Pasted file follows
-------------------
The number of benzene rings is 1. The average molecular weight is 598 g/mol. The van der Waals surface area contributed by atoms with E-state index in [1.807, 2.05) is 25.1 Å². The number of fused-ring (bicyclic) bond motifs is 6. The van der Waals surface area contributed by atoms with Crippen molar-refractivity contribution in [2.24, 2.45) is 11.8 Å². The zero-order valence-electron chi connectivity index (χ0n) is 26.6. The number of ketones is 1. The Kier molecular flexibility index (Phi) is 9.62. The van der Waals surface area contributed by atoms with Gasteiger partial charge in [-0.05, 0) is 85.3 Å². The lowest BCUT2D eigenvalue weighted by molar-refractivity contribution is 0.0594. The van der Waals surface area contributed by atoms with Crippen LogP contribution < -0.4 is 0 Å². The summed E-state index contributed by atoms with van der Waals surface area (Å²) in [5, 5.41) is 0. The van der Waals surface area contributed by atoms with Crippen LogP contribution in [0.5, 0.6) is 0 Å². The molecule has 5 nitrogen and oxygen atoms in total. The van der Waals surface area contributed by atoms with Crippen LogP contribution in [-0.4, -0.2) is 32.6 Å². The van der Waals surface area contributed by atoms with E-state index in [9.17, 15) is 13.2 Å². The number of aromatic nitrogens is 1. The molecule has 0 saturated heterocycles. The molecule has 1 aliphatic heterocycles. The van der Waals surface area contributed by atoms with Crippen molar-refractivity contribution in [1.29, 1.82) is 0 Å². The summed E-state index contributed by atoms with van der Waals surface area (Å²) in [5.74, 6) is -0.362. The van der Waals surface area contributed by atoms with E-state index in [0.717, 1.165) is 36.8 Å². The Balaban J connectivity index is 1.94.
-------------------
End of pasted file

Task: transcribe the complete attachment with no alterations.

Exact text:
The number of benzene rings is 1. The average molecular weight is 598 g/mol. The van der Waals surface area contributed by atoms with E-state index in [1.807, 2.05) is 25.1 Å². The number of fused-ring (bicyclic) bond motifs is 6. The van der Waals surface area contributed by atoms with Crippen molar-refractivity contribution in [2.24, 2.45) is 11.8 Å². The zero-order valence-electron chi connectivity index (χ0n) is 26.6. The number of ketones is 1. The Kier molecular flexibility index (Phi) is 9.62. The van der Waals surface area contributed by atoms with Gasteiger partial charge in [-0.05, 0) is 85.3 Å². The lowest BCUT2D eigenvalue weighted by molar-refractivity contribution is 0.0594. The van der Waals surface area contributed by atoms with Crippen LogP contribution < -0.4 is 0 Å². The summed E-state index contributed by atoms with van der Waals surface area (Å²) in [5, 5.41) is 0. The van der Waals surface area contributed by atoms with Crippen LogP contribution in [0.5, 0.6) is 0 Å². The molecule has 5 nitrogen and oxygen atoms in total. The van der Waals surface area contributed by atoms with Crippen LogP contribution in [-0.4, -0.2) is 32.6 Å². The van der Waals surface area contributed by atoms with E-state index in [9.17, 15) is 13.2 Å². The number of aromatic nitrogens is 1. The molecule has 0 saturated heterocycles. The molecule has 1 aliphatic heterocycles. The van der Waals surface area contributed by atoms with Crippen molar-refractivity contribution in [1.29, 1.82) is 0 Å². The summed E-state index contributed by atoms with van der Waals surface area (Å²) in [5.74, 6) is -0.362. The van der Waals surface area contributed by atoms with E-state index in [0.717, 1.165) is 36.8 Å². The Balaban J connectivity index is 1.94.